On this track, Mr. Big parades like never before, blending their typical sound with 70s melodies and echoing guitars, while Eric Martin belts out his most melodic register. The instantly nesting melodies and sticky chorus are tightly harmonized, gripping the listener with a psychedelic Beatle-esque vibe, while its stance evokes the swagger of glam rock. Martin phrases strongly on ”a cosmic sparkle in her eyes’’ with the band’s lush harmonies at the chorus filling the song with summertime glow. Paul Gilbert’s solo is delightfully distorted, taking on a kaleidoscopic overall vibe that works wonderfully with the trippy, sunshine-drenched atmosphere.


More free hand, Gilbert sets ,,As Good as it Gets” in motion with Tom Scholz tone and vibes unloading in Moody Blues style. Its dynamic jazzy drums create the right space in between the breathing instrumentation, with Billy playing a pulsating riff-like groove. The uplifting spirit is tremendous and displays a feelgood vibe. Touching their bluesiest register, Gilbert revs it up like Mick Ralphs on ,,What Were You Thinking’’. His sterling lick, reminiscent of the feverish pitches of Brian May, pumps heavy rocking blues as Martin roars loudly, packing a honky-tonk vibe. 

Switching to a heavier, ponderous groove, the scorching guitars in Kiss’ 70s fashion on ,,Up on You’’ pack wonderful nesting melodies and a catchy chorus. More subtly, ,,Courageous’’ pulls forward with a wonderful groove, and the guitars spread wide. There’s a thunderous low in Billy’s bass, while the song is a concoction of classic Mr. Big with its memorable melodies. The moaning solo displays skills, and the musical interplay is tremendous, adding up to a serious muscular display of Mr. Big’s prowess.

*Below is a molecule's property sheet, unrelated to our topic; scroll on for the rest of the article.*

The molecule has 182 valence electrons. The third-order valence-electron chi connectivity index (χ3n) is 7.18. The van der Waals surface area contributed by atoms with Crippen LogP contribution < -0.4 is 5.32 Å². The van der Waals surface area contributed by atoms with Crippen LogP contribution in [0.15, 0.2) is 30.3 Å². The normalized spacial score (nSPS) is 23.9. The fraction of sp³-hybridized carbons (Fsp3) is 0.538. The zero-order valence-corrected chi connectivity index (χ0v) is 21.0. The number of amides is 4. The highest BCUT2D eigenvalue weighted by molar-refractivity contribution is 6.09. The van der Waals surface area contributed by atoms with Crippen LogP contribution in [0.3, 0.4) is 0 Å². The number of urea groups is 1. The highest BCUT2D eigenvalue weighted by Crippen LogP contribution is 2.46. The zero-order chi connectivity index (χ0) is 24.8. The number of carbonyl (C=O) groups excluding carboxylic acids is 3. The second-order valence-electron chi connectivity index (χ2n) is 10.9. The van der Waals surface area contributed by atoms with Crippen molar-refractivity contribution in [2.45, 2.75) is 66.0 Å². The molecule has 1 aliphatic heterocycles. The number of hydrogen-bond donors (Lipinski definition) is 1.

The record pulses with heavy, infectious grooves. The bonus track ,,8 Days on the Road’’ stands as the exclamation point, drawing a thunderous roar, resonant lower registers. Bassists Billy and Pablo engage in an intricate musical dialogue, complementing each other’s playing with masterful precision.

Billy’s bass drones with an earthy, hypnotic low, locked in perfect sync with the versatile, stop-motion rhythms of Nick’s dynamic drumming. Over this rock-solid foundation, Paul’s guitar rains down licks and melodies, soaring leads blazing with virtuosic flair. Their instrumental solo spots showcase fretboard wizardry, as they feed off each other’s energy in an electrifying exchange of improvisational fire.

The grooves hit with undeniable power but invite to soak in the vibrant musicality. It’s an irresistible combination of brooding grit and finesse, raw energy and sublime artistry that keeps you hooked.


For fans familiar with Mr. Big’s discography, `Ten’ delivers the kind of heart-touching ballads and slow movers that have become the band’s trademark. The emotive ballad ,,The Frame” is a standout, a power ballad that would have undoubtedly stormed the worldwide charts in the 90s. Its execution differs from the bluesy tones of ,,Who We Are”, showcasing the band’s versatility.

What’s truly impressive is how Mr. Big conveys raw emotion in this reflection on their career and life. Eric Martin’s vocals resonate deeply, singing the lyrics straight into the listener’s heart and soul. The song channels profound emotions, built upon D’Virgilio’s intense groove and Billy Sheehan’s subtle bass lines. As the track reaches its climax, it becomes a warm discharge of emotions, with Eric’s engaging vocal delivery on the line ‘’Watching you sleeping, lost in your dreaming”.

`Ten’ boasts a gritty sound that captures the band’s pure live energy. While staying true to their roots, Mr. Big also explores new territory, incorporating blues and soulful rock into their signature style. Blending these benchmark ingredients with classic rock’s best contemporary acts, the music also feels like a homage to their influences, one final bow.

With ` Ten’, Mr. Big cements their legacy as one of the most powerful and respected (live) acts in the hard rock scene. The album is a fitting swan song, capturing the band‘s spirit and leaving fans with a lasting testament to their artistry while instantly checking in with their influences.

Release date: 12 July 2024